Providing Counseling After a Tragedy May Do More Harm than Good

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In The Conversation, two psychologists discuss the research evidence into providing early intervention mental health services to the public shortly after large-scale tragedies. They advise that doing nothing is often much better and safer for people.

“In the past, mental health professionals were of the view that early intervention was critical for helping prevent early symptoms progressing into debilitating conditions, such as post-traumatic stress disorder,” they write. “But three decades of research has demonstrated that indiscriminant psychological intervention carried out in the immediate aftermath of a critical incident may well do harm… One possible explanation for this counter-intuitive finding is that the symptoms of hyper-arousal and hyper-alertness that follow a critical incident tend to naturally fade for many people as time passes. This natural process of recovery and redeveloping a sense of safety may be disrupted by ill-timed psychological interventions.”

Why not all Sydney siege hostages will need mental health help (The Conversation, December 16, 2014)

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3 COMMENTS

  1. According to my psychologist’s medical records, she believed disgust at 9.11.2001 was “bipolar.” But, of course, disgust at 9.11 is not cured by major tranquilizers, and the neuroleptics cause people who are put on them improperly to become ungodly sick. So I don’t think this finding is counter-intuitive. I find psychologists who have delusions that disgust at disgusting things is a “life long, incurable genetic mental illnesses,” to be the counter intuitive, or even insane.

  2. “research evidence into providing early intervention mental health services to the public shortly after large-scale tragedies. They advise that doing nothing is often much better and safer for people.”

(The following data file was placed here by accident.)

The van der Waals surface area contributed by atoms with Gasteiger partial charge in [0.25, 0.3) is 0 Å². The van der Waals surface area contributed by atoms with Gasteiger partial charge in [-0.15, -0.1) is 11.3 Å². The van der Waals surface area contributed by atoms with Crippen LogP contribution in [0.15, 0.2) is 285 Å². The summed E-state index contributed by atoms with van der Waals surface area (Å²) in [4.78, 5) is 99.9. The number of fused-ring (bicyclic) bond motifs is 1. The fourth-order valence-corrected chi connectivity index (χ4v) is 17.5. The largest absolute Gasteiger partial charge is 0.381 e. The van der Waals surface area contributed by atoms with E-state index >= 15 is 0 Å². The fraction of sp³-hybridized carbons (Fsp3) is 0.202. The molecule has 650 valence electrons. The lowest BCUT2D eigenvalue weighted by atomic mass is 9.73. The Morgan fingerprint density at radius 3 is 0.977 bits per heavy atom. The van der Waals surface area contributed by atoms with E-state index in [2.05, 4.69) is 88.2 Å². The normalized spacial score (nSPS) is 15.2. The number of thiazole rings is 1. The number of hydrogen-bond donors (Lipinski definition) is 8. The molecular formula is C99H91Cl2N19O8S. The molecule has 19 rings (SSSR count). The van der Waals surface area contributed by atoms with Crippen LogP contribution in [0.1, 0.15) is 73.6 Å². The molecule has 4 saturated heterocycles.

Who would have though that (except for almost everyone at MIA and all psychiatric surviviours)? You know what victims of large-scale disasters, wars and accidents need? Money, food, clean water, help to recover their belongings, safe shelter, medical care (no, I don’t include psychiatry in this category)…and a lot of time. But instead they get (at best – providing they don’t get immediately prescribed something) a bunch of pompous morons telling them the most obvious things on earth like they were lecturing 5yr olds about Big Bang and quantum physics and questioning their interpretation of their own experiences or worse telling them that anger, grief and all the normal emotions they feel are a disorder. I wonder why that doesn’t work?

  3. You are exactly correct, B – Psychological First Aid follows strict guidelines to provide safety, address minor medical issues, transition to peace, monitor anxiety through attentional breathing, provide personal comfort (hygiene, residency issues, logistics) and thwart sleeping for at least 4 hours. Following the guidelines greatly minimizes parasympathetic response and post-traumatic anxiety. There is harm in ‘recalling’ the trauma and must be approached delicately with the person’s autonomy honored.